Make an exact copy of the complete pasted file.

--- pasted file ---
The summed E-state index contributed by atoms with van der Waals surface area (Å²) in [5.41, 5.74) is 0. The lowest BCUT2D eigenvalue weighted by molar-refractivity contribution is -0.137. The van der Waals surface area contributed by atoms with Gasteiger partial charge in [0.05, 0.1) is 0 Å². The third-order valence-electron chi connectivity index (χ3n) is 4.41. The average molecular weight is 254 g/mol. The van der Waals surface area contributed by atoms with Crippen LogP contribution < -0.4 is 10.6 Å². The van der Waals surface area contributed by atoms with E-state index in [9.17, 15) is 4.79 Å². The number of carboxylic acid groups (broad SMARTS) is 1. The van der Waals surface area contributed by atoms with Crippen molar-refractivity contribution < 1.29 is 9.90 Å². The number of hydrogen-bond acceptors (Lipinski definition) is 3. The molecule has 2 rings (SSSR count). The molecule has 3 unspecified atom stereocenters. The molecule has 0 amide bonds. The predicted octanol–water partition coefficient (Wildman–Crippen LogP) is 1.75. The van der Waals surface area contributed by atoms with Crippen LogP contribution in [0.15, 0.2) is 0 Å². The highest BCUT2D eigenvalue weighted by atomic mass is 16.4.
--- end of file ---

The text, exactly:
The summed E-state index contributed by atoms with van der Waals surface area (Å²) in [5.41, 5.74) is 0. The lowest BCUT2D eigenvalue weighted by molar-refractivity contribution is -0.137. The van der Waals surface area contributed by atoms with Gasteiger partial charge in [0.05, 0.1) is 0 Å². The third-order valence-electron chi connectivity index (χ3n) is 4.41. The average molecular weight is 254 g/mol. The van der Waals surface area contributed by atoms with Crippen LogP contribution < -0.4 is 10.6 Å². The van der Waals surface area contributed by atoms with E-state index in [9.17, 15) is 4.79 Å². The number of carboxylic acid groups (broad SMARTS) is 1. The van der Waals surface area contributed by atoms with Crippen molar-refractivity contribution < 1.29 is 9.90 Å². The number of hydrogen-bond acceptors (Lipinski definition) is 3. The molecule has 2 rings (SSSR count). The molecule has 3 unspecified atom stereocenters. The molecule has 0 amide bonds. The predicted octanol–water partition coefficient (Wildman–Crippen LogP) is 1.75. The van der Waals surface area contributed by atoms with Crippen LogP contribution in [0.15, 0.2) is 0 Å². The highest BCUT2D eigenvalue weighted by atomic mass is 16.4.